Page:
Stormwater System and Quality
Within the city of Peoria there are two drainage systems-the Sanitary (Wastewater) Sewer System and the Stormwater System.
The Sanitary Sewer collects domestic wastewater (such as water from sinks, toilets, washers, etc.) from homes and businesses through sewer laterals and carries it through underground sewer pipes to a wastewater treatment plant where the water is treated and cleaned to regulated standards.
Rainwater and excess irrigation water that fall on impervious surfaces like paved roads, rooftops and parking lots collects in the stormwater system and travels to outfalls in natural and manmade washes which eventually discharge to Waters of the United States (WUS). Stormwater systems may include any combination of gutters, catch basins, underground pipes, retention basins, grass or concrete channels, and washes,. These systems flow to our waterways without receiving any formal treatment. City's primary discharge locations are the Agua Fria River, New River, ADOT drainage channels, community retention basins, and parks.
As the runoff flows over the land or impervious surfaces, it accumulates debris, chemicals, sediment or other pollutants that could adversely affect water quality if the runoff is discharged untreated. Everything dumped or drained to the stormwater system goes directly to our environment and can cause a wide array of pollution impacts.
Stormwater pollution from point sources and nonpoint sources is a challenging water quality problem. According to the 1996 National Water Quality Inventory, approximately 40 percent of surveyed surface waters in the U.S. did not meet water quality standards. Polluted storm water runoff is believed to be one of the leading sources of this contamination. Unlike pollution from industry or sewage treatment facilities, which is caused by a discrete number of sources, stormwater pollution is caused by the daily activities of people everywhere.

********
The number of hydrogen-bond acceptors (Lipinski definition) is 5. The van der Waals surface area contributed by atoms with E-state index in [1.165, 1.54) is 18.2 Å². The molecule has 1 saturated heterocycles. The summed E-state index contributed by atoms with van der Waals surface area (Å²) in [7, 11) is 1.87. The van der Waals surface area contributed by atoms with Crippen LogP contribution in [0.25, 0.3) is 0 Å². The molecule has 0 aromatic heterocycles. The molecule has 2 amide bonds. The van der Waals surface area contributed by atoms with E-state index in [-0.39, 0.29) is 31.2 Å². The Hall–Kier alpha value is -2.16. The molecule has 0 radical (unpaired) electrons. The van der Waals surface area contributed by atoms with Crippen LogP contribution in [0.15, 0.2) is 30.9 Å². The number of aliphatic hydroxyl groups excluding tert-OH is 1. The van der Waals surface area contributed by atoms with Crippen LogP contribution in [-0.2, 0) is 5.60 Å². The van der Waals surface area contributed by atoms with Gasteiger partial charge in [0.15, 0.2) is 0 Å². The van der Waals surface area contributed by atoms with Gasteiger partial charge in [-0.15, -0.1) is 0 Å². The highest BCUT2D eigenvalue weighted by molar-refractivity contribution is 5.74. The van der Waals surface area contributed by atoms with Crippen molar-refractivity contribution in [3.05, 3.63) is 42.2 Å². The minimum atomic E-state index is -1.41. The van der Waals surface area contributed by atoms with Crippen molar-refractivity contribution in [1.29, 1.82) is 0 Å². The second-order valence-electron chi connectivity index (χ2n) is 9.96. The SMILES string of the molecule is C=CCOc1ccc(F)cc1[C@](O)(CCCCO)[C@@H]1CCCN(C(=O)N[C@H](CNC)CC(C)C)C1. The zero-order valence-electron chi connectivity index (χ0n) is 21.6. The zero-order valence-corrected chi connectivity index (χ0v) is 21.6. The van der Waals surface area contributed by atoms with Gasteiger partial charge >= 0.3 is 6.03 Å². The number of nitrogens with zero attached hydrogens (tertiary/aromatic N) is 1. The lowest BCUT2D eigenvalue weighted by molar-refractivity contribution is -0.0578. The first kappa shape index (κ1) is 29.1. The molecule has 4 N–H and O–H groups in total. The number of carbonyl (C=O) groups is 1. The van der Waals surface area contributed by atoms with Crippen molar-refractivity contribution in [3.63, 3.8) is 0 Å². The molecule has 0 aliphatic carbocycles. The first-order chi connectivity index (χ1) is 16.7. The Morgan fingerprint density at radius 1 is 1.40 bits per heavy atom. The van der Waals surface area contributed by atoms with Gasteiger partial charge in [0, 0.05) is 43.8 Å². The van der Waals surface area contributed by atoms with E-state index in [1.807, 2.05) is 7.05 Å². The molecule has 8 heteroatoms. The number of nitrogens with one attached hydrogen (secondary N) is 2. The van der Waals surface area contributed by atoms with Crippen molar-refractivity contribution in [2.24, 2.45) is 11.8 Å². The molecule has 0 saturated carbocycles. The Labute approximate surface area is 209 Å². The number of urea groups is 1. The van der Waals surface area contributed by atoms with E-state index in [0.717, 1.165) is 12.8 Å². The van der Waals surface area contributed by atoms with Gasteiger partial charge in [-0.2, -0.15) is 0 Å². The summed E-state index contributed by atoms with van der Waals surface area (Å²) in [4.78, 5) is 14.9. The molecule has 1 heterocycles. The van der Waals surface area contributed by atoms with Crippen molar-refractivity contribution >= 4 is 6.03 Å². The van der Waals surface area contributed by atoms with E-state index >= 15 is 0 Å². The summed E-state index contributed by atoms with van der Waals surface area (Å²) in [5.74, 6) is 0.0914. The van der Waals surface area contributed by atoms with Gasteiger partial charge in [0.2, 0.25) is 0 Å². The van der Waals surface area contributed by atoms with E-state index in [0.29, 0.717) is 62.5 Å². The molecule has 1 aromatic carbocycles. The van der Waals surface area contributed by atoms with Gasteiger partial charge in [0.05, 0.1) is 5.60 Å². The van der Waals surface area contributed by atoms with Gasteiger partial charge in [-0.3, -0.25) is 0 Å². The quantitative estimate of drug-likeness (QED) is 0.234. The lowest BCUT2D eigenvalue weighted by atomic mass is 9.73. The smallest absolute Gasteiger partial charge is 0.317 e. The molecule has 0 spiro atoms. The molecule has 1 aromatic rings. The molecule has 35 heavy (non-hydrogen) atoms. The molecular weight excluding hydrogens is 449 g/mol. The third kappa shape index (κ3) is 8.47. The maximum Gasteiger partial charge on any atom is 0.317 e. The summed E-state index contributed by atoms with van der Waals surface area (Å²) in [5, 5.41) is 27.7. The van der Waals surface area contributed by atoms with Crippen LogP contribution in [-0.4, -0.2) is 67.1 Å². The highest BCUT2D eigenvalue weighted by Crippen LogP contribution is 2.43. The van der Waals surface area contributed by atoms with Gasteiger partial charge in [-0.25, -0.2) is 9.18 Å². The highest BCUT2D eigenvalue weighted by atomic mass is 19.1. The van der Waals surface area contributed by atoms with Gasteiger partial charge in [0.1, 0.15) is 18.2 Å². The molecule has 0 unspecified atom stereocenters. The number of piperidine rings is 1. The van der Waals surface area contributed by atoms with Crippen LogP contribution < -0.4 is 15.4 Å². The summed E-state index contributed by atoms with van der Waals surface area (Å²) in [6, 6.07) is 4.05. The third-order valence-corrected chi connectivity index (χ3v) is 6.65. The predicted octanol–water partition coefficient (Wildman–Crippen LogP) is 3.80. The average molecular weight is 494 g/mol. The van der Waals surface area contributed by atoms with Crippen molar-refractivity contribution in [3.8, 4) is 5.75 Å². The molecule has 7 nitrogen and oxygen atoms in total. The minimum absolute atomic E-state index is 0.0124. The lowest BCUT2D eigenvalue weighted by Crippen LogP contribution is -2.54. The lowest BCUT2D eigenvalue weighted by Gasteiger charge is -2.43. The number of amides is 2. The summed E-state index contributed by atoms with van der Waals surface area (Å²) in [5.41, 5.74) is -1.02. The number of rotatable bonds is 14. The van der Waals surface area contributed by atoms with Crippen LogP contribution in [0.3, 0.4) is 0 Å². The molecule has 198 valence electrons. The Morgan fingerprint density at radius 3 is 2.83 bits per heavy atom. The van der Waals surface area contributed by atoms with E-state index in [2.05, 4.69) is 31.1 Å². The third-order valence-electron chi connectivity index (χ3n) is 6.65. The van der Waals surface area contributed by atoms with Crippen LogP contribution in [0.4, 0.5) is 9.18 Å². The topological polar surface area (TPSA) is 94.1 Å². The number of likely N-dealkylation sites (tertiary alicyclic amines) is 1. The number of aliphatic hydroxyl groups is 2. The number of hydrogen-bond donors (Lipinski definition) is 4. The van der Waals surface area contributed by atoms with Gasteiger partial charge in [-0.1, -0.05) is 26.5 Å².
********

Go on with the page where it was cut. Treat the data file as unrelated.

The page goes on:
The Federal Government has mandated that cities take certain steps to ensure that stormwater is not contaminated within the city. In 1990, the Environmental Protection Agency (EPA) required medium and large municipalities to permit their storm drain systems through the National Pollution Discharge Elimination System (NPDES) program . Smaller municipalities, such as the City of Peoria, were incorporated into the NPDES program in December 2002 under the EPA’s Storm Water Phase II Final Rule. Under this rule, the EPA requires that operators of small separate storm drain systems develop, implement, and enforce a Storm Water Management Plan (SWMP) to reduce, “to the maximum extent practical,” the discharge of pollutants to any waters of the United States. This permitting mechanism is designed to prevent stormwater runoff from washing harmful pollutants into local surface waters.
Stormwater Quality compliance is managed by the Wastewater Environmental Division , Public Works-Utilities. Click here for the City of Peoria's stormwater permit- the Notice of Intent (NOI)- and our latest annual report . For more information on Peoria’s stormwater compliance, contact Leisha Williams, 623-773-8465, or Jason Poage, 623-773-8453.
In addition to municipal separate storm sewer systems (MS4s) like Peoria, the EPA also regulates construction and industrial activities to ensure those do not pollute our local waters. The City oversees construction activities through the Community Development Division.
Stormwater Operations, Streets Division, Public Works-Utilities is responsible for the repair and maintenance of the City’s Stormwater System. The Streets Division, Stormwater staff will be responsible for the operation and maintenance of the following assets:
- Mainline inspection; cleaning and repair – emergency and routine Catch Basin maintenance
- Cleaning and repair – emergency and routine Stormwater manhole maintenance